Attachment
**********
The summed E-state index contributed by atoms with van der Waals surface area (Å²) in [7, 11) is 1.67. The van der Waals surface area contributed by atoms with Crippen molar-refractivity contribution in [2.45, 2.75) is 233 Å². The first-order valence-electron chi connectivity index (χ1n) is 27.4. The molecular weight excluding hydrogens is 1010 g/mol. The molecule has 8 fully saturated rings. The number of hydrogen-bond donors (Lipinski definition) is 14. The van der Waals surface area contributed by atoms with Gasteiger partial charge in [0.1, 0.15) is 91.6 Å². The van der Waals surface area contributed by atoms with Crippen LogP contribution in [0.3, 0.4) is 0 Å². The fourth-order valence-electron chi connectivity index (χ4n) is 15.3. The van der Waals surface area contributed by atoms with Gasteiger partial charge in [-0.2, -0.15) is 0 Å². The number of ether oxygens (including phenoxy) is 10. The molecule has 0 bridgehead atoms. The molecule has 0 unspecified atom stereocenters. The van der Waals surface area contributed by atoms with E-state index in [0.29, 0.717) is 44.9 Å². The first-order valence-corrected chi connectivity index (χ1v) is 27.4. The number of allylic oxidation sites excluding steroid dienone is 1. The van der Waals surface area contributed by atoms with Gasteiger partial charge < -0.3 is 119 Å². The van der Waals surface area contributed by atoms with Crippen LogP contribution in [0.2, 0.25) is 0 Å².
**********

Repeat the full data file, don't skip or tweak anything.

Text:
The summed E-state index contributed by atoms with van der Waals surface area (Å²) in [7, 11) is 1.67. The van der Waals surface area contributed by atoms with Crippen molar-refractivity contribution in [2.45, 2.75) is 233 Å². The first-order valence-electron chi connectivity index (χ1n) is 27.4. The molecular weight excluding hydrogens is 1010 g/mol. The molecule has 8 fully saturated rings. The number of hydrogen-bond donors (Lipinski definition) is 14. The van der Waals surface area contributed by atoms with Gasteiger partial charge in [0.1, 0.15) is 91.6 Å². The van der Waals surface area contributed by atoms with Crippen LogP contribution in [0.3, 0.4) is 0 Å². The fourth-order valence-electron chi connectivity index (χ4n) is 15.3. The van der Waals surface area contributed by atoms with Gasteiger partial charge in [-0.2, -0.15) is 0 Å². The number of ether oxygens (including phenoxy) is 10. The molecule has 0 bridgehead atoms. The molecule has 0 unspecified atom stereocenters. The van der Waals surface area contributed by atoms with E-state index in [0.29, 0.717) is 44.9 Å². The first-order valence-corrected chi connectivity index (χ1v) is 27.4. The number of allylic oxidation sites excluding steroid dienone is 1. The van der Waals surface area contributed by atoms with Gasteiger partial charge < -0.3 is 119 Å². The van der Waals surface area contributed by atoms with Crippen LogP contribution in [0.2, 0.25) is 0 Å².